A novel intradermal tattoo-based injection device enhances the immunogenicity of plasmid DNA vaccines

Alejandro M. Gomez, George (Giorgi) Babuadze, Marc André Plourde-Campagna, Hiva Azizi, Alice Berger, Robert Kozak, Marc Antoine de La Vega, Ara Xiii, Maedeh Naghibosadat, Marie Edith Nepveu-Traversy, Jean Ruel, Gary P. Kobinger

Research output: Contribution to journalArticlepeer-review


In recent years, tattooing technology has shown promising results toward evaluating vaccines in both animal models and humans. However, this technology has some limitations due to variability of experimental evaluations or operator procedures. The current study evaluated a device (intradermal oscillating needle array injection device: IONAID) capable of microinjecting a controlled dose of any aqueous vaccine into the intradermal space. IONAID-mediated administration of a DNA-based vaccine encoding the glycoprotein (GP) from the Ebola virus resulted in superior T- and B-cell responses with IONAID when compared to single intramuscular (IM) or intradermal (ID) injection in mice. Moreover, humoral immune responses, induced after IONAID vaccination, were significantly higher to those obtained with traditional passive DNA tattooing in guinea pigs and rabbits. This device was well tolerated and safe during HIV vaccine delivery in non-human primates (NHPs), while inducing robust immune responses. In summary, this study shows that the IONAID device improves vaccine performance, which could be beneficial to the animal and human health, and importantly, provide a dose-sparing approach (e.g., monkeypox vaccine).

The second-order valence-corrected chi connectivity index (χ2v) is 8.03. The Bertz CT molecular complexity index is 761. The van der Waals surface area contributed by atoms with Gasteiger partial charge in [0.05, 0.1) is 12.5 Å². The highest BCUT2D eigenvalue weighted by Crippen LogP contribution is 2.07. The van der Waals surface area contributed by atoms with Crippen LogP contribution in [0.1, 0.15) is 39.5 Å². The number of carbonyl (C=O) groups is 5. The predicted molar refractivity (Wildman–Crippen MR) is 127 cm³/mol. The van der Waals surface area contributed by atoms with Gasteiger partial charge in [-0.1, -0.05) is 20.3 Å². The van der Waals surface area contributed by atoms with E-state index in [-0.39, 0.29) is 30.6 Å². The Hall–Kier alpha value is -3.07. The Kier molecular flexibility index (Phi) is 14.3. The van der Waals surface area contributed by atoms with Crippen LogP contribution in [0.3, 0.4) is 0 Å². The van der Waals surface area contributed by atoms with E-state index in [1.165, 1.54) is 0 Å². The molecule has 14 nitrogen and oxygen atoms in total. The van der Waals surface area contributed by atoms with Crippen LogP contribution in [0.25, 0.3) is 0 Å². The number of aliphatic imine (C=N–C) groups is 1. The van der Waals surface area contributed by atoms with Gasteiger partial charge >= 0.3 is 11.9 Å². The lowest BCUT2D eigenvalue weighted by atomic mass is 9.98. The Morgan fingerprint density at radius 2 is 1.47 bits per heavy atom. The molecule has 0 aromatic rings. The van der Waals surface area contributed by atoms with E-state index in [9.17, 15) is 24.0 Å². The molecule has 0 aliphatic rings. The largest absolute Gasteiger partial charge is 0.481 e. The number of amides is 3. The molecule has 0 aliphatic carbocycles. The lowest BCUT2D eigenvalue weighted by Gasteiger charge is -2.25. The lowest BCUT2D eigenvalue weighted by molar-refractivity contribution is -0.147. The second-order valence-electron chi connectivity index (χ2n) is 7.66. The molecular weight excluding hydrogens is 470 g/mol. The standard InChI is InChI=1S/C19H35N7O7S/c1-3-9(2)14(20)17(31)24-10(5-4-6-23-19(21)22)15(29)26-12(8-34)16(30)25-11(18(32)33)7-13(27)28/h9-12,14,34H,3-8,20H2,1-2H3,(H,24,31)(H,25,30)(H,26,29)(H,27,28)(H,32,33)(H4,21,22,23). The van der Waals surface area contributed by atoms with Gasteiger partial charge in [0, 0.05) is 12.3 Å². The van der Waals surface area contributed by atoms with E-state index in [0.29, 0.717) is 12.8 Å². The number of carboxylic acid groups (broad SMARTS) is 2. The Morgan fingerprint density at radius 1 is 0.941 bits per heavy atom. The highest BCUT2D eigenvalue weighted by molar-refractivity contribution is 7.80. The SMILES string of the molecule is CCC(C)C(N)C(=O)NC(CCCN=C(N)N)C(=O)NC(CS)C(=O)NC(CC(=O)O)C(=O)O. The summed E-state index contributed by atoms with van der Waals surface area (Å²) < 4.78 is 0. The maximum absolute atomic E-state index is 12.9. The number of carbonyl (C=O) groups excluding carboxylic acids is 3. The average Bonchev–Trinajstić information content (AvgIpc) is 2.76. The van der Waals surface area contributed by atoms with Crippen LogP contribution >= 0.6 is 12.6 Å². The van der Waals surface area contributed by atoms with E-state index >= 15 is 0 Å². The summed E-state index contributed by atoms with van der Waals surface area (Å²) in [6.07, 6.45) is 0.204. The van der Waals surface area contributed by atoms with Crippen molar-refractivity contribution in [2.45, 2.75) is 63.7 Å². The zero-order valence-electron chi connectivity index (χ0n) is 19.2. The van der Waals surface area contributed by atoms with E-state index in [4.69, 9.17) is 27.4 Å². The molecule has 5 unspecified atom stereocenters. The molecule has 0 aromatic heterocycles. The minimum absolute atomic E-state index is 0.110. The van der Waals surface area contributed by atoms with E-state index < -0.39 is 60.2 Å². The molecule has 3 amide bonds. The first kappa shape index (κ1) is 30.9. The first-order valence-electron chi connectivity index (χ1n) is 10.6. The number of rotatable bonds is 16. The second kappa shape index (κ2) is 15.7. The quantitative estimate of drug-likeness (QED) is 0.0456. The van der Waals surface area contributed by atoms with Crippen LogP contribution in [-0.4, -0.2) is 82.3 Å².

Original languageEnglish (US)
Article number172
Journalnpj Vaccines
Issue number1
StatePublished - Dec 2022

ASJC Scopus subject areas

  • Immunology
  • Pharmacology
  • Infectious Diseases
  • Pharmacology (medical)


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